If an opponent limps behind you, the pot should grow to become 4.5bb. Now, you flop a set, bet 2bb on the flop, and get raised 6bb. The pot should be 12.5bb at about this time.

Now, let’s compare with a scenario where you raised preflop and got called. If you raise preflop to 2bb at least, the pot should be 4.5bb by the time it’s the caller’s turn to act. When he eventually calls, the pot should be 6.5bb. Your flop bet would then be 3bb instead of the 2bb in the previous scenario. Your flop bet is then raised to 9bb.

At this point, the pot is already 18.5 bb compared to 12.5bb in the scenario where you open limped. It’s clear to see that a raise gives you a better opportunity to build a bigger pot than you’d get when you limp.

Online Poker

Remember when you read that book where the author mentioned that you should never limp? That’s because many of those guys are majorly online players who have seen first hand that limping does no good in online poker.

If you’re playing online, it’s best to abandon any hopes of open limping or limping behind. The reason is quite simple: Online players are extremely aggressive, and it just turns out that aggressive play is the best way to punish limpers.

The goal of an open limp is to see the flop cheaply, but if you’re raised, you’re forced to make a raise or fold, your limp becomes worthless. With the eagerness to attack limpers being heightened in online poker, it’s best to avoid it altogether.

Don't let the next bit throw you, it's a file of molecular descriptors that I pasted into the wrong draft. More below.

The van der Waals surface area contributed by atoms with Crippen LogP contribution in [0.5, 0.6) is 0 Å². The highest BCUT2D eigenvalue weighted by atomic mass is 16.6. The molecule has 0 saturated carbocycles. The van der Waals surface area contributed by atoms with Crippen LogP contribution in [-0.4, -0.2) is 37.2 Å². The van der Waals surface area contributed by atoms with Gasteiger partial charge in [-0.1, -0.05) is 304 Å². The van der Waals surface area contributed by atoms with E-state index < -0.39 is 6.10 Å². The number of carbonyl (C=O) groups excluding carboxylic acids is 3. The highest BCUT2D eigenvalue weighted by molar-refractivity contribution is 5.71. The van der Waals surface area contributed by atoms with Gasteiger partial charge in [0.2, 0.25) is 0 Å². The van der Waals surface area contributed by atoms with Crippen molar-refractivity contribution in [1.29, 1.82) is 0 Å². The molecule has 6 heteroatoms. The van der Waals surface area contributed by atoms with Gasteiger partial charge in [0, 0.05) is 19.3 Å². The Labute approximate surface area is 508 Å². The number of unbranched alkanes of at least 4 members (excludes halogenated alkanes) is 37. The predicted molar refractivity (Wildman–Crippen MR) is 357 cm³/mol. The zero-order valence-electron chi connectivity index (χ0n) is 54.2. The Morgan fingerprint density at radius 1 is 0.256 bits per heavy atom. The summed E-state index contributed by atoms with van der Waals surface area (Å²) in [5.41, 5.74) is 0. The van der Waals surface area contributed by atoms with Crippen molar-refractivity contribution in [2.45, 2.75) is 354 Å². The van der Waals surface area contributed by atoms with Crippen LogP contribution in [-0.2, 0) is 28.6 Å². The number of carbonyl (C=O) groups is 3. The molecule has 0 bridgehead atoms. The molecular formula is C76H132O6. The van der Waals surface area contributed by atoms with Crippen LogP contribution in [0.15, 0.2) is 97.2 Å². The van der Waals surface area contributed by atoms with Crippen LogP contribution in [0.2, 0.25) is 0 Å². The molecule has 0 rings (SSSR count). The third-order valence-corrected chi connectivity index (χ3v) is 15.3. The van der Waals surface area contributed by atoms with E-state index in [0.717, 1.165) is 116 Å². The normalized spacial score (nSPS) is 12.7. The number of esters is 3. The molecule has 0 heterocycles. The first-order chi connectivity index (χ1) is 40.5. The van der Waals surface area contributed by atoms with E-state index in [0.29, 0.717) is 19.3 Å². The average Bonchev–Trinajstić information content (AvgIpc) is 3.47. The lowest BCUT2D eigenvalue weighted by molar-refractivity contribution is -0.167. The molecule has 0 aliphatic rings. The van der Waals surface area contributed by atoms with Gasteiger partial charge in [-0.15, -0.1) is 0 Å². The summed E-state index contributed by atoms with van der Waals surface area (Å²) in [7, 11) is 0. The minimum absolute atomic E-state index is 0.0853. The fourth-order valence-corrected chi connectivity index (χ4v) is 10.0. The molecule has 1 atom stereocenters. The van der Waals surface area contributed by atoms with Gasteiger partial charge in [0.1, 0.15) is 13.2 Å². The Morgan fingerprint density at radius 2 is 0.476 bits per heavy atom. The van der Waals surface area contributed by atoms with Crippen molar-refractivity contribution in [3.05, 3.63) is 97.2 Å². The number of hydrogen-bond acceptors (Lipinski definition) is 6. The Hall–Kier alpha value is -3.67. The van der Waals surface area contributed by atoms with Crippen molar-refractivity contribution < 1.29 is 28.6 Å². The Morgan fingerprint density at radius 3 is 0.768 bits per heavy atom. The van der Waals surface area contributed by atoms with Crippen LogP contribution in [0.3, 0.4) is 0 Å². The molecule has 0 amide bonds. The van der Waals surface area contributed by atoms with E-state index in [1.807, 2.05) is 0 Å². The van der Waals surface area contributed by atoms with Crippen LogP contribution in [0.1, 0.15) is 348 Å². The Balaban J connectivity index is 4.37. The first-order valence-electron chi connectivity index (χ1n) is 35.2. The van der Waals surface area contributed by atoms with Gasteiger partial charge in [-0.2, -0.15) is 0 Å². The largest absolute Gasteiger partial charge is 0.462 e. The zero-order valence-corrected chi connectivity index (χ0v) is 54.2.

Now that you know that raising in online games is a far better move than limping, you might wonder how big should your raise be preflop? Then this detailed article will explain everything to you.

Can you Limp from Small Blind?

The small blind is one position where it’s completely fine to limp along. Obviously, it’s not the best position to be in after the flop, but you can live with that being that you’d often get good pot odds in multiway limped pots.

Therefore, it would be a no-brainer to try and see the flop with your decent hand. Yet, you should avoid completing garbage hands like J6. Playing hands like A4, and Q8 should do the trick.

However, before you limp from the small blind, you should first determine the kind of player sitting on the big blind. Is he a guy who’s likely to raise limpers? If the big blind is super aggressive, then it’s best to avoid limping from the small blind because you’re likely to be punished.

Also, you’ll need to apply caution to your flop strategy. You’re faced with a scenario where you don’t have much info on your opponent’s next move, so it’s best to play conservatively with rubbish hands unless you flop big.

Why Most Players Condemn Limping